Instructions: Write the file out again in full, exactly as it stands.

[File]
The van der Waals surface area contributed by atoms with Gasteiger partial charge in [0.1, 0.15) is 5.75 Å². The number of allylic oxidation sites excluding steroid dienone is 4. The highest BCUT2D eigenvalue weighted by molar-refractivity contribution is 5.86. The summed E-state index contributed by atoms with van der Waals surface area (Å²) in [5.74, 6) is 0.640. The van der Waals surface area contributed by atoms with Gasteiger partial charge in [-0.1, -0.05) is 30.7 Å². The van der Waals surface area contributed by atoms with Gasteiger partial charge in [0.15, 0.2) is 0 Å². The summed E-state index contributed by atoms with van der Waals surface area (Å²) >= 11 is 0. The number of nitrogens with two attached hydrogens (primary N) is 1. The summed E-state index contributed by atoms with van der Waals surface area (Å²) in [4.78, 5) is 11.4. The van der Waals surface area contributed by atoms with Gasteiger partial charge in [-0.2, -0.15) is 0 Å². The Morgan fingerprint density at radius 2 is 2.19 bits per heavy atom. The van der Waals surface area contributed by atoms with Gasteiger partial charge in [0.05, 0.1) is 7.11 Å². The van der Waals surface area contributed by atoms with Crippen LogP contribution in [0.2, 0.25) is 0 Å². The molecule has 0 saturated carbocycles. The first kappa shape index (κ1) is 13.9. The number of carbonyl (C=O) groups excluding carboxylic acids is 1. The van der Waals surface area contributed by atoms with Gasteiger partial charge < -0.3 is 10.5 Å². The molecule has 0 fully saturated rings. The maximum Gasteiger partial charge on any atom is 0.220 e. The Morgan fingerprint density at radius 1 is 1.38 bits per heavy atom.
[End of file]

The van der Waals surface area contributed by atoms with Gasteiger partial charge in [0.1, 0.15) is 5.75 Å². The number of allylic oxidation sites excluding steroid dienone is 4. The highest BCUT2D eigenvalue weighted by molar-refractivity contribution is 5.86. The summed E-state index contributed by atoms with van der Waals surface area (Å²) in [5.74, 6) is 0.640. The van der Waals surface area contributed by atoms with Gasteiger partial charge in [-0.1, -0.05) is 30.7 Å². The van der Waals surface area contributed by atoms with Gasteiger partial charge in [0.15, 0.2) is 0 Å². The summed E-state index contributed by atoms with van der Waals surface area (Å²) >= 11 is 0. The number of nitrogens with two attached hydrogens (primary N) is 1. The summed E-state index contributed by atoms with van der Waals surface area (Å²) in [4.78, 5) is 11.4. The van der Waals surface area contributed by atoms with Gasteiger partial charge in [-0.2, -0.15) is 0 Å². The Morgan fingerprint density at radius 2 is 2.19 bits per heavy atom. The van der Waals surface area contributed by atoms with Gasteiger partial charge in [0.05, 0.1) is 7.11 Å². The van der Waals surface area contributed by atoms with Crippen LogP contribution in [0.2, 0.25) is 0 Å². The molecule has 0 saturated carbocycles. The first kappa shape index (κ1) is 13.9. The number of carbonyl (C=O) groups excluding carboxylic acids is 1. The van der Waals surface area contributed by atoms with Gasteiger partial charge < -0.3 is 10.5 Å². The molecule has 0 fully saturated rings. The maximum Gasteiger partial charge on any atom is 0.220 e. The Morgan fingerprint density at radius 1 is 1.38 bits per heavy atom.